‘There.’  She pointed at a dead bird, covered in maggots.

‘It must have come down the chimney.’

‘While we were on the beach, she was starving to death!’

‘But at least the maggots aren’t.’



A drabble is a story of exactly 100 words.

Friday, May 13, 2016

Review of Nazi Hunter: The Wiesenthal File by Alan Levy (rev ed, 2002, Robinson & Constable)

Simon Wiesenthal was born in Galicia in Poland on New Year’s Eve 1908.  He lived in Vienna as a child until seven, then returned to Galicia which was ‘liberated’ six times in the First World War as it constantly swapped hands.  In the late 1920s he trained as an architect in Prague and then returned to Galicia to set up practice. In the mid-1930s he spent time working in Odessa before returning to Lvov to marry in 1936.  In 1939, Lvov was annexed and occupied by the Soviets. After the German blitzkrieg in 1941, Wiesenthal and his wife were moved in the Lvov Ghetto, then late 1941 were transferred to Janowska concentration camp, undertaking forced labour. Wiesenthal was then moved to a satellite camp from which he escaped in October 1943, returning to Lvov where he was recaptured in June 1944 and returned to Janowska. Shortly after he was transported to Przemyśl, then in September to Kraków-Płaszów concentration camp.  In October he was moved to Gross-Rosen concentration camp, then in January he was marched to Chemnitz. From there he was moved to Buchenwald and a few days later in mid-February to Mauthausen. The camp was liberated in May 1945, his ninth ‘liberation’.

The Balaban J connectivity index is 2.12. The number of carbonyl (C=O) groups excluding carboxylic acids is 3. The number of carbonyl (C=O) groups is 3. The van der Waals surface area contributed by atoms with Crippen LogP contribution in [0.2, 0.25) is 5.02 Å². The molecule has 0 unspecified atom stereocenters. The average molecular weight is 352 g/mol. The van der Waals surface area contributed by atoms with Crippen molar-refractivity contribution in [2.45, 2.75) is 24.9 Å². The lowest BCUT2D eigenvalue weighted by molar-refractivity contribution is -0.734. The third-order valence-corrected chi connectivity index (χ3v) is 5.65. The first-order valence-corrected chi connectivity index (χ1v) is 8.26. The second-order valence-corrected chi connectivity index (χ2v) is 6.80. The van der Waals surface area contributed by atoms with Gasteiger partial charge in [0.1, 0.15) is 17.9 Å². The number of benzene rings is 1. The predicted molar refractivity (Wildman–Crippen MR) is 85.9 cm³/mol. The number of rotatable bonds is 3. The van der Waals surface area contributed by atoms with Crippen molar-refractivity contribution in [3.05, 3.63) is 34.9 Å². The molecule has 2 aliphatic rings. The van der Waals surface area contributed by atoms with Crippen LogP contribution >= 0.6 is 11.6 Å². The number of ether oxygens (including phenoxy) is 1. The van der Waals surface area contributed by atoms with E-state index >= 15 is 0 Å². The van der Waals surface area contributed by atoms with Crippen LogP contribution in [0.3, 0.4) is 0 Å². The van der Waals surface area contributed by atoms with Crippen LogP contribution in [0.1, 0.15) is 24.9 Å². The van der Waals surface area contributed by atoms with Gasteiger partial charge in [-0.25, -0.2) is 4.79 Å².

As he recuperated, Wiesenthal vowed to seek justice – not revenge – for all those murdered by the Nazi regime.  Within three weeks of liberation he’d prepared a list of war criminals and started to work for the US Army in amassing evidence tracking them down and followed the US army to Linz when eastern Austria was placed in the Soviet zone.  He was reunited with his wife in 1946, the only other survivor of the 89 relatives in their respective families.  He set up his own document centre and also took depositions from survivors, passing on relevant evidence to various authorities.  He also aided refugees.  After the initial trials, the allies desire to pursue war criminals dimmed, the focus shifting to rebuilding Europe.  Wiesenthal, however, vowed to continue tracking them down, helping to bring 1,100 Nazi war criminals to justice, including Adolf Eichmann and Franz Stangl, and kept in pursuit of Josef Mengele.  He also tangled with Austria’s post-war politicians, notably Bruno Kreisky and Kurt Waldheim.  His single-mindedness and determination to pursue justice often meant he ended up in political dogfights and at different times he fell out with many former collaborators and institutions.  He died in 2005 aged 96.